I'll work on some code later to help you out, as I'm sure my pseudocode made no sense.

Hope I've helped a little!

### #6 Perogy

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## Re: Character generation algorithm

Posted 13 November 2009 - 04:47 PM

Ostralis, on 13 Nov, 2009 - 03:38 PM, said:

Interesting algorithm and approach. What you'll want to do is assign the Iterators separately, as such:
```Iterator it = alphabet.iterator();
Iterator it2 = alphabet.iterator();
```

Now, within the algorithm itself, you're going to need to continually check to see if the next position is != null, or, not null (you'll be checking to see if there's a character next in the alphabet), as such:
```while (it.hasNext() && it2.hasNext())
```

You'll then go from there and work on your algorithm, wherein, you can set it2 as it:
```it2 = it;
```

Good luck on the code, I can definitely help you with more algorithm work regarding this problem if that's what you're looking for, but it's hard for me to explain without giving you the code.

Actually, I'll write some pseudocode.

You're going to need to have a few loops and while statements. I understand your alphabet is a LinkedList, though, with the external spot where you're placing the Strings, is that an ArrayList? If so, you're going to need to firstly check that the ArrayList index is not taken by 5 elements. Secondly, you're going to begin by saying while it.hasNext(), store the elements in the ArrayList, or LinkedList, depending on what you're using for the external output. Thirdly, when it.hasNext() == null, or !it.hasNext(), you're going to increment it2 similarly to it, and you'll reset "it" and then store it.next() + it2.next() in the ArrayList or LinkedList while it2 traverses through the list. If that made any sense at all, you'll just have to recursively keep doing it.

I'll work on some code later to help you out, as I'm sure my pseudocode made no sense.

Hope I've helped a little!

Thanks this helped alot! Enough to get me started somewhere anyways. I'll have to go work on it for a bit and come back later for an update.

### #7 macosxnerd101

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## Re: Character generation algorithm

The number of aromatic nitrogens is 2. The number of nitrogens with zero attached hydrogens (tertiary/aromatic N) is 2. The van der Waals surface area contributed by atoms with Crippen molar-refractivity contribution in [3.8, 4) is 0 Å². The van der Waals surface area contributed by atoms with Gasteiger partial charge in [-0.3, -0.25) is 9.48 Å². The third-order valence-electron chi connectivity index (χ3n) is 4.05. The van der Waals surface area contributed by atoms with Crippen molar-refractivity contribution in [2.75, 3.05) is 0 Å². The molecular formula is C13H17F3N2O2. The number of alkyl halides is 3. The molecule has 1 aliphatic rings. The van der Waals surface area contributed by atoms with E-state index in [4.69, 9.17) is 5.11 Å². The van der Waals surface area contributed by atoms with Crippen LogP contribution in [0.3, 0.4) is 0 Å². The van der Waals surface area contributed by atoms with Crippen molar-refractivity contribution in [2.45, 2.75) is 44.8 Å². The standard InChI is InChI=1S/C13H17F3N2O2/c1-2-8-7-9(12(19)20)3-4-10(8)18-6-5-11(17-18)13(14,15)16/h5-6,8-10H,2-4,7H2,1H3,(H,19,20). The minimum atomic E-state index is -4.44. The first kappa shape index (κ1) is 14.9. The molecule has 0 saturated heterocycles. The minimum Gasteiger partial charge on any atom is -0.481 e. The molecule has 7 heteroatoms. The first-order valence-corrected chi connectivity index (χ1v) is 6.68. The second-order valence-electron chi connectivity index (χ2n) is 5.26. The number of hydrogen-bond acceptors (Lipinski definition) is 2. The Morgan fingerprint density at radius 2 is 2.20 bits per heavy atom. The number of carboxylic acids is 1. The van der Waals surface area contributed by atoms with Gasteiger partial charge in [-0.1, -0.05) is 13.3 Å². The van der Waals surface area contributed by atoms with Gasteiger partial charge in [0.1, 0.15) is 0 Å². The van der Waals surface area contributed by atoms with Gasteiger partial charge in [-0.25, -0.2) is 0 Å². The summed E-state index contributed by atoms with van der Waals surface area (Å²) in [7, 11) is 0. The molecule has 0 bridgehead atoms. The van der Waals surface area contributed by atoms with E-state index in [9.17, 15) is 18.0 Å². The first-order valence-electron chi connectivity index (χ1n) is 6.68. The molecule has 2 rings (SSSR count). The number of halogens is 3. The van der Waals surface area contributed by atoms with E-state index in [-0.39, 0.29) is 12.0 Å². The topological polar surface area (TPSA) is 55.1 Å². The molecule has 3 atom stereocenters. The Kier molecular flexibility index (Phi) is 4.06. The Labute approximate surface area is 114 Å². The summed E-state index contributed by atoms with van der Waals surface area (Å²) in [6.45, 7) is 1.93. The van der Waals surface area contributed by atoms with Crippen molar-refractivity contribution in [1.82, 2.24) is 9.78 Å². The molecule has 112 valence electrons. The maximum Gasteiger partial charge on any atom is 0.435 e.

Posted 13 November 2009 - 05:11 PM

If you take a look at the ASCII definition (of which the primitive type char is based on), you will notice that the capital letter 'A' is letter 65, and capital 'Z' is letter 90. I thought I'd bring this up b/c numerical values can be converted to characters, as was mentioned in a previous post. So this means that if you do something like:
```int x = 'A'; //x == 65
char c = 66; //c == 'B'

```

And since you want these values to be sorted, that also means you can't have more than 1 of the same character. If you use the ArrayList<Character> object, you can make use of its .contains(elem) method to test for duplicates. From there, just call the Collections.sort(myArrayListName) method on your ArrayList. The rest should be pretty straight-forwar.

http://java.sun.com/.../ArrayList.html

### #8 Ostralis

• #include <greeter>

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## Re: Character generation algorithm

Posted 13 November 2009 - 05:52 PM

^Yep, you bring up some valid points there, that might be more efficient, using numerical values and then converting them into characters.

### #9 baavgai

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## Re: Character generation algorithm

Posted 13 November 2009 - 06:02 PM

I'm sorry. I'm not following the implied logic here. Give what's shown, the last value MUST start with z. Applying a strict interpretation of the rules, it still seems you'd have far more elements.

I blew my heap with 5, for 4 I get a result of:
```358800) zyxw

```

I don't understand how this can be true:
```51) az
52) bc

```

Which makes sense. Yet the last pair of two characters isn't "zy".

### #10 Perogy

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• Posts: 14
• Joined: 27-September 09

## Re: Character generation algorithm

Posted 13 November 2009 - 07:13 PM

baavgai, on 13 Nov, 2009 - 05:02 PM, said:

I'm sorry. I'm not following the implied logic here. Give what's shown, the last value MUST start with z. Applying a strict interpretation of the rules, it still seems you'd have far more elements.

I blew my heap with 5, for 4 I get a result of:
```358800) zyxw

```

I don't understand how this can be true:
```51) az
52) bc

```

Which makes sense. Yet the last pair of two characters isn't "zy".

The last pair of 2 characters would be "yz". The next "zz" would be invalid as it has to always be "ascending".

for 3 characters it would go from "abc" to "xyz" and so on

### #11 baavgai

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## Re: Character generation algorithm

Posted 13 November 2009 - 07:34 PM

Perogy, on 13 Nov, 2009 - 08:13 PM, said:

The last pair of 2 characters would be "yz". The next "zz" would be invalid as it has to always be "ascending".

for 3 characters it would go from "abc" to "xyz" and so on

Ah! Got it. My numbers still aren't jiving with what you've got. But at least it makes a little sense.
```// if first value is a
1) a
142506) vwxyz

// if first value if 5 char
1) abcde
65780) vwxyz

```